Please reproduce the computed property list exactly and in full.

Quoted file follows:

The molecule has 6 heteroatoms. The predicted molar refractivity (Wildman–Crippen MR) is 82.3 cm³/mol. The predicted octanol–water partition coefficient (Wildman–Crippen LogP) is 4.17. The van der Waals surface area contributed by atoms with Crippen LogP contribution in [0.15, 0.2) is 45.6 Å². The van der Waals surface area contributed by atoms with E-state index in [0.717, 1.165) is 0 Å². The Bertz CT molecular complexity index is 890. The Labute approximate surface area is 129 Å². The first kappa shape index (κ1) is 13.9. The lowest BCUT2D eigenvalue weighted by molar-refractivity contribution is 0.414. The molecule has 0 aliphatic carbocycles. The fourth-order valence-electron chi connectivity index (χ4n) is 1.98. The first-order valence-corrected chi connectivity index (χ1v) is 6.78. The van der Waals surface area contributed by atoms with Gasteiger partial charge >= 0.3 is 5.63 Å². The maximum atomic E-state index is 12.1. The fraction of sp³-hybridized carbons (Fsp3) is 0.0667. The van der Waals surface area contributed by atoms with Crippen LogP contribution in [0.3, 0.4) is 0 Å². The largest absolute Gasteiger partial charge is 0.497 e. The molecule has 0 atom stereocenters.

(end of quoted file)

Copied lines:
The molecule has 6 heteroatoms. The predicted molar refractivity (Wildman–Crippen MR) is 82.3 cm³/mol. The predicted octanol–water partition coefficient (Wildman–Crippen LogP) is 4.17. The van der Waals surface area contributed by atoms with Crippen LogP contribution in [0.15, 0.2) is 45.6 Å². The van der Waals surface area contributed by atoms with E-state index in [0.717, 1.165) is 0 Å². The Bertz CT molecular complexity index is 890. The Labute approximate surface area is 129 Å². The first kappa shape index (κ1) is 13.9. The lowest BCUT2D eigenvalue weighted by molar-refractivity contribution is 0.414. The molecule has 0 aliphatic carbocycles. The fourth-order valence-electron chi connectivity index (χ4n) is 1.98. The first-order valence-corrected chi connectivity index (χ1v) is 6.78. The van der Waals surface area contributed by atoms with Gasteiger partial charge >= 0.3 is 5.63 Å². The maximum atomic E-state index is 12.1. The fraction of sp³-hybridized carbons (Fsp3) is 0.0667. The van der Waals surface area contributed by atoms with Crippen LogP contribution in [0.3, 0.4) is 0 Å². The largest absolute Gasteiger partial charge is 0.497 e. The molecule has 0 atom stereocenters.